Reading list for May-Jun, 2007, pt. I: The books

I should do this monthly or at least bi-monthly but I kind of got carried away doing other stuff, as usual, so here goes nothing anyway.

But so as to make it up to you, here’s the list with added extra comments by Mr. T as the A-Team’s B.A.!

Title: Faust, part one
Author: Johann Wolfgang von Goethe
Year: 1808
Publisher: Jesus, were there publishers back in 1808? Like, Dinosaur Books instead of Penguin Books?
What: A play that’s part tragedy and part comedy about this scholarly guy whom, in his quest for the ultimate knowledge, bargains with the devil and sells his soul to him. As expected, things don’t go so well after that. Come on, everybody’s heard of Goethe’s Faust, gee…
My comments: Now this is good. This is amazing, it really is. First of all, keyword is accessible, because that’s what it ultimately is. Academic people rant on about Goethe’s Faust up to the point they erect this nigh-impenetrable wall of non-accessibility around the text, and when a regular mortal like you and I gets to read it for real… it’s simply put, extremely accessible! The vocabulary is not really hard, the situations are nothing too different from our present reality, and so on.
It’s also very funny. Very funny. You’d expect those Sturm & Drang stuff to be so full of… well, sturm & drang, you barely believe you’re actually laughing out loud with Mephistopheles’ antics- and a funny fellow he is: The critique is heavy on greed, lust, the whole existential brouhaha, etc.
Oh, there’s one bit in near the end with is sheer amazing, which is Faust’s visit to a witches’ ceremony during Walpurgis Night, which must have influenced to some extent the Night in Bald Mountain segment in Disney’s Fantasia.
All in all… Absolutely recommended!

Mr. T says: "I ain't no fool for dealing with no devil! This sucker deserves even worse than he got and I'm more than willing to teach him a lesson!"

Title: Breakfast of Champions (or, Goodbye Blue Monday)
Author: Kurt Vonnegut
Year: 1973
Publisher: Dunno.
What: One of Vonnegut’s most famous novels, about the lives of two men intertwining with one another’s as theirs both border (and surpass) pure nonsense.
Kilgore Trout, a recurring character of Vonnegut’s, is a deadbeat science fiction author who writes for p*rn magazines. He hitchhikes across America to receive the first award of his career, while Dwayne Hoover, who owns a Pontiac dealership and also half the town Trout’s going to, starts to go crazy, to the point he reads one of Trout’s pulp tales and starts believing in them (one about all mankind being robots except for the narrator). When they meet, chaos ensues.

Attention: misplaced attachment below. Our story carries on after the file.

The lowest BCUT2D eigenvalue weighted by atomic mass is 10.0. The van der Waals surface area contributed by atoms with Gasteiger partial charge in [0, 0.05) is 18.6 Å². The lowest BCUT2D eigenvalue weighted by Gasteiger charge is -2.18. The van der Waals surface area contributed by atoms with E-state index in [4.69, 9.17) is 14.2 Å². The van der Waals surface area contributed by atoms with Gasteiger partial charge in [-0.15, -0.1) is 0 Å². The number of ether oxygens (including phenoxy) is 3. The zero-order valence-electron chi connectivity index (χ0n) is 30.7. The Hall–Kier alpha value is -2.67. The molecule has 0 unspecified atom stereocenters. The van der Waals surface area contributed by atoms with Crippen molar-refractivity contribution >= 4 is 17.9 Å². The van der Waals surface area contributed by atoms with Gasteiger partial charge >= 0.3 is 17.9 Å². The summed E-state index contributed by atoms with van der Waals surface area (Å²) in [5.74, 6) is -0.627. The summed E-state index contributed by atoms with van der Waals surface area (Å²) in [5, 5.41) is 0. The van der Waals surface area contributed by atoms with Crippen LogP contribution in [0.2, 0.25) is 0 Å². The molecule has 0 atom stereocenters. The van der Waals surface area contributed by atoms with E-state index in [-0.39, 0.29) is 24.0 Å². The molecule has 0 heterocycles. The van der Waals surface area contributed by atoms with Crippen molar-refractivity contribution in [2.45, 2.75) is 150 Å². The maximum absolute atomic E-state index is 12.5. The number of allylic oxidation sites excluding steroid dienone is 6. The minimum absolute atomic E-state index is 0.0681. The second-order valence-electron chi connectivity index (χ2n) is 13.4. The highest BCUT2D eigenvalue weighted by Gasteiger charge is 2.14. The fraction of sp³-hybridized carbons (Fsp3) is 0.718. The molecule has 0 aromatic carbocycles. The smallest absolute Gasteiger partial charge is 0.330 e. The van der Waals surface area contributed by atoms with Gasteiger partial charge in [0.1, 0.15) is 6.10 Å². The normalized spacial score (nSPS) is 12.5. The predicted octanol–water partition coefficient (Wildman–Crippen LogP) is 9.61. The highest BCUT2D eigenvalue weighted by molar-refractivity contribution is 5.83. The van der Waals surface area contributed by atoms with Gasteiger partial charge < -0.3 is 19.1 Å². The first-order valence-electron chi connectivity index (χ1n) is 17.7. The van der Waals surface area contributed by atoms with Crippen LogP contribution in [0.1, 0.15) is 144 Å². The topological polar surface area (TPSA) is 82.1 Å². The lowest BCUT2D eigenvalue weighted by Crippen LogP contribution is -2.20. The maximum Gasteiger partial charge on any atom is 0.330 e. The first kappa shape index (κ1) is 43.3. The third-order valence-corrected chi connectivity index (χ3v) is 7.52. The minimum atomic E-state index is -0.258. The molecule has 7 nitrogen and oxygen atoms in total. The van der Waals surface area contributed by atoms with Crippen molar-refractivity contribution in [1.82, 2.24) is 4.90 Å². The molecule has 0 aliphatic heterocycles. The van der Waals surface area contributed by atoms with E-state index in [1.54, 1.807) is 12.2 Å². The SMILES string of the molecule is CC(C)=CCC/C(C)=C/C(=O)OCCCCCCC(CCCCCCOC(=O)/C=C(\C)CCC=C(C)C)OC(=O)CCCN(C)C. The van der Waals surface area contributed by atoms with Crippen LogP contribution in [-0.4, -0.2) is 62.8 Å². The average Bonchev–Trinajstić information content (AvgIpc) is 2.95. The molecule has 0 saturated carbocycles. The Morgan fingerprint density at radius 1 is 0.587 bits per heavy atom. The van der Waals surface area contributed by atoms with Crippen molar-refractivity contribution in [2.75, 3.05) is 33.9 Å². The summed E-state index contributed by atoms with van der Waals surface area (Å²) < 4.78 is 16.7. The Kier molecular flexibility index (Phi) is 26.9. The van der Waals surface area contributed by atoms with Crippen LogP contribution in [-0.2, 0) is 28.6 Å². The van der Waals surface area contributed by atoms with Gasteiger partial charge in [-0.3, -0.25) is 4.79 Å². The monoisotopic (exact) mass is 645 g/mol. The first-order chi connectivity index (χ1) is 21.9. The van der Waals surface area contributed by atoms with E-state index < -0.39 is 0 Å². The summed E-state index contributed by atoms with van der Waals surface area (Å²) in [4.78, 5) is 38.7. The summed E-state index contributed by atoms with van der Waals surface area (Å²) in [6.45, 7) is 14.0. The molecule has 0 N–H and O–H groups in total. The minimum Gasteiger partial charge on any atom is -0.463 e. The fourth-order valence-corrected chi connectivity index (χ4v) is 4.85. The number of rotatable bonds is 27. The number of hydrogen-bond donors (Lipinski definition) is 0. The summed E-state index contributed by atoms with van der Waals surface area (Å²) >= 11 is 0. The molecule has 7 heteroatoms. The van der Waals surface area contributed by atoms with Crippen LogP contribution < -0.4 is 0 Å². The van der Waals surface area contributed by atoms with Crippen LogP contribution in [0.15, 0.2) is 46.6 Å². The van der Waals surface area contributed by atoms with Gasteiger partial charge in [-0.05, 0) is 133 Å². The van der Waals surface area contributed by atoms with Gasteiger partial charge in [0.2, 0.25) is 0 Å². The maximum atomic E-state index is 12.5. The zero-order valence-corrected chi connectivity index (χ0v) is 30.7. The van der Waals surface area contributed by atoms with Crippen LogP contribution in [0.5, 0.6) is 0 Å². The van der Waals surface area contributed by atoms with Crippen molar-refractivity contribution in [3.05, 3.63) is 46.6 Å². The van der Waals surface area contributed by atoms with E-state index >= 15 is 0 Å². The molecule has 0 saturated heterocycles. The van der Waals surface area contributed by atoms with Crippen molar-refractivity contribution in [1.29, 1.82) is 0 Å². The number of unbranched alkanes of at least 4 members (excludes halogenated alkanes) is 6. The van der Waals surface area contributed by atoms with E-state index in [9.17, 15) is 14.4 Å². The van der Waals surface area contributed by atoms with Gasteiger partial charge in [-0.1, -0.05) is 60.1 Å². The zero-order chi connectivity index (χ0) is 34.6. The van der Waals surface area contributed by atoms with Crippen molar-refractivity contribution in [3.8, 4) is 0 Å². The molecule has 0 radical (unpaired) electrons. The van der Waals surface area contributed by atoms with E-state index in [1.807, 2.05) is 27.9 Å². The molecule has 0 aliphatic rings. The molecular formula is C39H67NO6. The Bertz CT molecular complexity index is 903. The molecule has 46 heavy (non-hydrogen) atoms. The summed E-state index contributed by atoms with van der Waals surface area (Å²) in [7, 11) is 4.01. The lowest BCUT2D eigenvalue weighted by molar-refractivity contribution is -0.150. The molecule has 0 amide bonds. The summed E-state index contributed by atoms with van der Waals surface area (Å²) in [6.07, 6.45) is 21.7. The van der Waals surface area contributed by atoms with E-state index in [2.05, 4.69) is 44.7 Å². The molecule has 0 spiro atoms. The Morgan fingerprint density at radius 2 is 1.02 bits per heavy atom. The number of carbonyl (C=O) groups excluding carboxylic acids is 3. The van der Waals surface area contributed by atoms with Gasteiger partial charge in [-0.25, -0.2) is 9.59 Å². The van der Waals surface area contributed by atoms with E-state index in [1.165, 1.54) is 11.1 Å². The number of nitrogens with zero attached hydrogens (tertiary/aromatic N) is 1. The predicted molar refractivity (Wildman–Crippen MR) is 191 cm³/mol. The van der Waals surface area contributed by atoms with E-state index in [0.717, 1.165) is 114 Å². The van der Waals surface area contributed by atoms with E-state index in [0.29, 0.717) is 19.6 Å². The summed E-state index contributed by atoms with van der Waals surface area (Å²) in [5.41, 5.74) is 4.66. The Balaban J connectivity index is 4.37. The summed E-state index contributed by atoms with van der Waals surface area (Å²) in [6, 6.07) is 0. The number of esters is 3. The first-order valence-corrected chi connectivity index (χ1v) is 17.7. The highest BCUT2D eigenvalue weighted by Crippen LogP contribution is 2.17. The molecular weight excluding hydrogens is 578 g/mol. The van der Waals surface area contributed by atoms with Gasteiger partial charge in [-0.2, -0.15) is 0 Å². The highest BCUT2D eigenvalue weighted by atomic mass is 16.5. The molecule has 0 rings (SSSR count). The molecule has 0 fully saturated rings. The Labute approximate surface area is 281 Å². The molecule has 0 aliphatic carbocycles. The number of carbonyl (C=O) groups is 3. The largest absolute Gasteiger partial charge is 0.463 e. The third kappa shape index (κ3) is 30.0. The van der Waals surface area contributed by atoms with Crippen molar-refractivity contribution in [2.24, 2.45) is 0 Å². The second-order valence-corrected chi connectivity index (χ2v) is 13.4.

My comments: Vonnegut’s plots are basically vehicles of thinly-veiled and not-so-thinly-veiled introspective studies of the human condition: I guess the main aspect would indeed be that the questioning of the meaning of life, but not only that. With lots of humor, Vonnegut dabbles with his customary acid wit towards tricky subjects like racism, mass consumption, sexu*lity and environmental causes too.
I’d also like to point out the unusual manner the author digresses the narrative towards minor characters every now and then, creating a truly three-dee atmosphere that draws the reader right in.
Vonnegut is a true genius who passed away only a few months ago. If you’ve never read any of his stuff, then it’s about damn time to start: It’s like Douglas Adams in a way, but written strictly for adults.

Mr. T says: "This crazy fool gets on the jazz, he's even worse 'an Hannibal! This is dangerous stuff, man! I'm telling ya: This is dangerous stuff!"

Title: Down & Out in Paris and London
Author: George Orwell
Year: 1933
Publisher: No idea.
What: One of the author’s earliest works, a biographical account of his mis-adventures living below the poverty line both in Paris and London: Living out of old decadent pensions, sleeping on the streets, scrounging for cigarette butts, washing dishes and sweeping floors, befriending homeless people, and so on.
My comments: This is a very interesting book, it really is, because it captures the zeitgeist perfectly: Orwell’s a master at descriptions and he paints a canvas before the reader with his words: You are there with him, you know what it’s like, and so on.
Negative bit is, it gets awfully repetitive. I mean, guy gets hungry, he doesn’t have any money left, can’t find jobs, etc. It’s pretty much a succession of those things… but it’s a fun, interesting book nevertheless, especially the part in which he vividly describes the routine of working at the bowels of a large Parisian hotel.

Mr. T says: "The sucker thinks he's been through some rough times? Ya wanna see bad, real bad, then try growing up in the ghetto for a change!"

Title: Smoke & Mirrors: Short Fictions and Illusions
Author: Neil Gaiman
Year: 1998
Publisher: Don’t care.
What: A collection of short stories and poems by one of the modern masters of horror fiction, ranging from harmless magical fantasy to gritty reality, and halfway between both. It’s actually an anthology of past works by the author.
My comments: General consensus will probably tell you Gaiman’s good. What I think? I think he’s way under-rated: He’s amazing, that’s what he is!
I think this book proves why Gaiman is an almost unsurpassable champion of his craft, which is storytelling: this guy can write about anything! I mean, he starts out with a wedding present-themed variation on Oscar Wilde’s The Picture of Dorian Gray, then goes on to tell of an old lady who just happened to buy the Holy Grail at a neighborhood antique store, but also writes very down-to-earth stories such as the hardships of a young couple dealing with an ab*rtion, and so on.
Bottom line is, Gaiman is a professional storyteller, period, and you should be reading his stuff.

Mr. T says: "I ain't readin' no dumb fairy tales! This is crazy talk for fools like Murdock an' his imaginary friends!"